Page last updated at 06:13 GMT, Tuesday, 22 July 2008 07:13 UK

Inflation 'to hit Asian growth'

People queuing for cheap rice in Manila
Food prices have been causing problems throughout Asia

Food and oil inflation and volatility in financial markets will cut growth in Asia to 7.6% this year from 9% in 2007, says the Asian Development Bank (ADB).

The Manila-based organisation said inflation in the region was expected to rise to 6.3%, more than double the average rate of the past 10 years.

Inflation has been rising in countries across the region, where half of family expenditure is on food and fuel.

To tackle inflation fiscal authorities have been tightening credit recently.

"Rising inflation is a serious threat to the region's sustained, strong growth as high import costs of food and fuel threaten to trigger a price/wage spiral, unleashing more inflation," ADB economist Jong-Wha Lee said in the bank's semi-annual report.

Economic growth in China is expected to slow to 9.9% in 2008 and 9.7% in 2009, from a growth rate of 11.9% in 2007.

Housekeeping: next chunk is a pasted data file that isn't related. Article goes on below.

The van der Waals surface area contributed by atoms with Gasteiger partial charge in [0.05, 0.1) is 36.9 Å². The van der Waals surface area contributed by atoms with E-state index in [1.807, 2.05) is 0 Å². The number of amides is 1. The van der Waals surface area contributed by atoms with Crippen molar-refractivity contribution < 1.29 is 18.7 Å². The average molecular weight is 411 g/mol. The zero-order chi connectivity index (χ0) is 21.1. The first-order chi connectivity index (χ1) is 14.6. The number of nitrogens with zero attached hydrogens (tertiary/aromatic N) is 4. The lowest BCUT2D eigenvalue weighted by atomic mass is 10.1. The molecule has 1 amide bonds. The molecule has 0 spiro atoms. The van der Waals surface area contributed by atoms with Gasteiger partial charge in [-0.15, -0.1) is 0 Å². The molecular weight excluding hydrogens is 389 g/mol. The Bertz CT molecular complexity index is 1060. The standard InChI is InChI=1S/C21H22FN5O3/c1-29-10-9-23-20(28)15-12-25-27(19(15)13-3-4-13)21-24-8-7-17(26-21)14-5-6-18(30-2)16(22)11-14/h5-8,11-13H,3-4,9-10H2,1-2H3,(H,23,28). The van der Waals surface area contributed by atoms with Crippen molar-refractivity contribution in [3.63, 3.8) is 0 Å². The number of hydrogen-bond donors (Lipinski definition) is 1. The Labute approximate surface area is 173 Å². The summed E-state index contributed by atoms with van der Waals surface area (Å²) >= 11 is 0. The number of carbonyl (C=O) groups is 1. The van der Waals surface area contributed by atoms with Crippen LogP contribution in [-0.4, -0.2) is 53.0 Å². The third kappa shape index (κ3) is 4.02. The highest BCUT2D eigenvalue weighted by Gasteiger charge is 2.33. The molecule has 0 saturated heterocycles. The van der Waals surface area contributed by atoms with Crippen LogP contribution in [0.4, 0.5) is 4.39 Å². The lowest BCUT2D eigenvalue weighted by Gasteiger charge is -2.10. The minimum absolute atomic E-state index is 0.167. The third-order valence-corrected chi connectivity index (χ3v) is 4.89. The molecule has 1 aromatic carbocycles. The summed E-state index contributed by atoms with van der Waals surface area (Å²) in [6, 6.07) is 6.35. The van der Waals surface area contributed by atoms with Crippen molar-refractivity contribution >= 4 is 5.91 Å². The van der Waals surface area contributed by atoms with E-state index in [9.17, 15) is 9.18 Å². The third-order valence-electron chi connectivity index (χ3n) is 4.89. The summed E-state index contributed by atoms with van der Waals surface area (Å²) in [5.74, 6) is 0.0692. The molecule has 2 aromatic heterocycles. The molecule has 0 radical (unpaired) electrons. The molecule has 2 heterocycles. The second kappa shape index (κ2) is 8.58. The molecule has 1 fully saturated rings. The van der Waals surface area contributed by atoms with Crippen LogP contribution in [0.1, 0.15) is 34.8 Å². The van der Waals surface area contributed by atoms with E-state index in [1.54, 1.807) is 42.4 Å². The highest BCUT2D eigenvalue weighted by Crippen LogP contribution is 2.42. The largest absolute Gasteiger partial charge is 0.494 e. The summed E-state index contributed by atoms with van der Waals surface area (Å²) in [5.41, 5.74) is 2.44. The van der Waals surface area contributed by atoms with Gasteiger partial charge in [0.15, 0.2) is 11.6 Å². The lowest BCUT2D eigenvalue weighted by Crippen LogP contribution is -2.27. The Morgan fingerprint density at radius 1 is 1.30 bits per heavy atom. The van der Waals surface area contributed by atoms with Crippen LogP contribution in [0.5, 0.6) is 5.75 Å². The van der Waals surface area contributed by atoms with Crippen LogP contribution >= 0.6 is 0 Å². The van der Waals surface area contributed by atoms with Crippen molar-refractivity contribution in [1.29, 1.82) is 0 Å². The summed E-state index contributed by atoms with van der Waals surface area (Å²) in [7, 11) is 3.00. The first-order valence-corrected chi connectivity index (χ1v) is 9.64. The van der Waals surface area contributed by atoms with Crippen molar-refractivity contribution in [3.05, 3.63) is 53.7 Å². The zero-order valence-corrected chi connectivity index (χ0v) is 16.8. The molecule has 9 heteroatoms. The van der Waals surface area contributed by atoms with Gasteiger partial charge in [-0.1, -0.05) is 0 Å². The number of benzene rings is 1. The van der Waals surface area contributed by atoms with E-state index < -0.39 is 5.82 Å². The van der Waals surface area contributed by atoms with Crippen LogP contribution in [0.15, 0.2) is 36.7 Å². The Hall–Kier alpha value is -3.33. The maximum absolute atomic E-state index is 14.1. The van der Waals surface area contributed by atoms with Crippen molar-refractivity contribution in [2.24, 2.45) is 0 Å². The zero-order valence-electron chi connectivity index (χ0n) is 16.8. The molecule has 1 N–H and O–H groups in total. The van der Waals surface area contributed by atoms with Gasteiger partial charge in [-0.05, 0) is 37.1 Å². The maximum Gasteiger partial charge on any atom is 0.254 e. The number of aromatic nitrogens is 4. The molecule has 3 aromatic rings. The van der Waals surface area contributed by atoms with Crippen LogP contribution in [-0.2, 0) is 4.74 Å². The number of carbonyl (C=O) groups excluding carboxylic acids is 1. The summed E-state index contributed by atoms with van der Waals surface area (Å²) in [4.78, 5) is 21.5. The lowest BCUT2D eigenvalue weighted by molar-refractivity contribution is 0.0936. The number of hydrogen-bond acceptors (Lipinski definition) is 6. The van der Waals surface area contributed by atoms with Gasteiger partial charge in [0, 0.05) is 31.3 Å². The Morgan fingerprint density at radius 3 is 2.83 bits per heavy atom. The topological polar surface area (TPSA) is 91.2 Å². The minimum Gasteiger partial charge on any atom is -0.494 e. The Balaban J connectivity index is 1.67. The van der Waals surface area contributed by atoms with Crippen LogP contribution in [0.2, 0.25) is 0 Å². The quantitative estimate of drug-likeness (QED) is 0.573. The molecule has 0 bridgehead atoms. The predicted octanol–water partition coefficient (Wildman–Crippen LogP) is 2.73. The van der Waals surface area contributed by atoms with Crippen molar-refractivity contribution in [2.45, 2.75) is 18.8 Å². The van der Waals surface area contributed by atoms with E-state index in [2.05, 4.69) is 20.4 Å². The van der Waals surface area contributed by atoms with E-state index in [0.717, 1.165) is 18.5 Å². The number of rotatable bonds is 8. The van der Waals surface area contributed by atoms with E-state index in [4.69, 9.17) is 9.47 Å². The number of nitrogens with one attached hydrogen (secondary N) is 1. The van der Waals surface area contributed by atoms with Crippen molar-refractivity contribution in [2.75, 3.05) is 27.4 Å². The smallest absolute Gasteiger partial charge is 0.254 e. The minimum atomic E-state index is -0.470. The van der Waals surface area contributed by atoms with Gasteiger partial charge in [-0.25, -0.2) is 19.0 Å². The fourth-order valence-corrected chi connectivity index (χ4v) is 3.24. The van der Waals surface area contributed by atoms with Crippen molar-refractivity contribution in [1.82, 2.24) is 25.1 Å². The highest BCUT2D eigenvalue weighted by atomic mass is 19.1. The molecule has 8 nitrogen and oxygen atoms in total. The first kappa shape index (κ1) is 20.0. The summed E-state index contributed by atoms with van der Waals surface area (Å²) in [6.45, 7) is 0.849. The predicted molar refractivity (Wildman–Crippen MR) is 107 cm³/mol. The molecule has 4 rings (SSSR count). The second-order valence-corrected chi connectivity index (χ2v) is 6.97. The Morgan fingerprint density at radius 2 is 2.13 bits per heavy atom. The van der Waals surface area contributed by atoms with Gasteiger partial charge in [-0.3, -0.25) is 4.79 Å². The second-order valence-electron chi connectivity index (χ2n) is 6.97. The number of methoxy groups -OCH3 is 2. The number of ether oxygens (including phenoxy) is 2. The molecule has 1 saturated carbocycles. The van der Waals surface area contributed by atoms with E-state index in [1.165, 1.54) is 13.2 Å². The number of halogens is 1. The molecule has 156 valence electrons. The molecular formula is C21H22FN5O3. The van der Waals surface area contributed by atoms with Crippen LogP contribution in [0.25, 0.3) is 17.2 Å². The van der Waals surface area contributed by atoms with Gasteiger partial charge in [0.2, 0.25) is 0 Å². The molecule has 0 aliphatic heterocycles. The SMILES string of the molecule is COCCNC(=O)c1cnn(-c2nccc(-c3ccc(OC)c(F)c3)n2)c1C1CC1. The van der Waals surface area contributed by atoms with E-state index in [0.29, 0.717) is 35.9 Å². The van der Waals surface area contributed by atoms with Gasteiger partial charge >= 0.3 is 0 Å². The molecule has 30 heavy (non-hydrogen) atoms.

The slowdown in China is seen as being due to a gradual appreciation of the yuan, monetary tightening policies and weakening external demand, the bank said.

Growth in the 10-member Association of Southeast Asian Nations (Asean) is forecast to ease by 1 percentage point to 5.5% in 2008, the bank said.

Recession in Asia is 'unlikely'
04 Jul 08 |  Business
Inflation dangers 'threaten Asia'
15 Jun 08 |  Business
Asian bank in food crisis warning
03 May 08 |  Special Reports
India raises rates unexpectedly
11 Jun 08 |  Business
South Korean inflation picks up
02 Jun 08 |  Business
Food prices drive China inflation
12 May 08 |  Business
Asian bank offers food price help
18 Apr 08 |  Business

The BBC is not responsible for the content of external internet sites

Has China's housing bubble burst?
How the world's oldest clove tree defied an empire
Why Royal Ballet principal Sergei Polunin quit


Sign in

BBC navigation

Copyright © 2019 BBC. The BBC is not responsible for the content of external sites. Read more.

This page is best viewed in an up-to-date web browser with style sheets (CSS) enabled. While you will be able to view the content of this page in your current browser, you will not be able to get the full visual experience. Please consider upgrading your browser software or enabling style sheets (CSS) if you are able to do so.

Americas Africa Europe Middle East South Asia Asia Pacific